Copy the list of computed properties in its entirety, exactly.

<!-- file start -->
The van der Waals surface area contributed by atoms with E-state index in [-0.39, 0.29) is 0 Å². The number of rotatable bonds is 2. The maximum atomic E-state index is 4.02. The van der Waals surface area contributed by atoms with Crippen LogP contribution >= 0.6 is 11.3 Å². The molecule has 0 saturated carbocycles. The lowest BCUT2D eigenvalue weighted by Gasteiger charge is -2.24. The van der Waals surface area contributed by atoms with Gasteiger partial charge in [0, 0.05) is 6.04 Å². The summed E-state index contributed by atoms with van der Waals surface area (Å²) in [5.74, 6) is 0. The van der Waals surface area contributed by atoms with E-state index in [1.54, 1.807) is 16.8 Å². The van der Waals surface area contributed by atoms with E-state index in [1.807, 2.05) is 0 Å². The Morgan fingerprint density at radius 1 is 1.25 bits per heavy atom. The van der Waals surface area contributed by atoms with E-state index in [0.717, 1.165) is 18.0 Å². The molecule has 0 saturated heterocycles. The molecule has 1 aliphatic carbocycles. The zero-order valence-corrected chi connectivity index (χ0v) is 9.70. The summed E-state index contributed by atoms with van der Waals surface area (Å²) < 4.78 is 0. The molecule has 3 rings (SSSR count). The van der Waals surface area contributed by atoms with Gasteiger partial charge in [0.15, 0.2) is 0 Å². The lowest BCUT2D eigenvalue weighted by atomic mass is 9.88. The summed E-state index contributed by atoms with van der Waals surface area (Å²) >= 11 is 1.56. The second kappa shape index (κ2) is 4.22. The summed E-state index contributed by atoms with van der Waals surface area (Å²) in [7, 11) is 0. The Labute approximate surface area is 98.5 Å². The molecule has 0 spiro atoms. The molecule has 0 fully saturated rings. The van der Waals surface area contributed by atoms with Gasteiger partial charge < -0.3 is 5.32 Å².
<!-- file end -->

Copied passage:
The van der Waals surface area contributed by atoms with E-state index in [-0.39, 0.29) is 0 Å². The number of rotatable bonds is 2. The maximum atomic E-state index is 4.02. The van der Waals surface area contributed by atoms with Crippen LogP contribution >= 0.6 is 11.3 Å². The molecule has 0 saturated carbocycles. The lowest BCUT2D eigenvalue weighted by Gasteiger charge is -2.24. The van der Waals surface area contributed by atoms with Gasteiger partial charge in [0, 0.05) is 6.04 Å². The summed E-state index contributed by atoms with van der Waals surface area (Å²) in [5.74, 6) is 0. The van der Waals surface area contributed by atoms with E-state index in [1.54, 1.807) is 16.8 Å². The van der Waals surface area contributed by atoms with E-state index in [1.807, 2.05) is 0 Å². The Morgan fingerprint density at radius 1 is 1.25 bits per heavy atom. The van der Waals surface area contributed by atoms with E-state index in [0.717, 1.165) is 18.0 Å². The molecule has 0 saturated heterocycles. The molecule has 1 aliphatic carbocycles. The zero-order valence-corrected chi connectivity index (χ0v) is 9.70. The summed E-state index contributed by atoms with van der Waals surface area (Å²) < 4.78 is 0. The molecule has 3 rings (SSSR count). The van der Waals surface area contributed by atoms with Gasteiger partial charge in [0.15, 0.2) is 0 Å². The lowest BCUT2D eigenvalue weighted by atomic mass is 9.88. The summed E-state index contributed by atoms with van der Waals surface area (Å²) >= 11 is 1.56. The second kappa shape index (κ2) is 4.22. The summed E-state index contributed by atoms with van der Waals surface area (Å²) in [7, 11) is 0. The Labute approximate surface area is 98.5 Å². The molecule has 0 spiro atoms. The molecule has 0 fully saturated rings. The van der Waals surface area contributed by atoms with Gasteiger partial charge < -0.3 is 5.32 Å².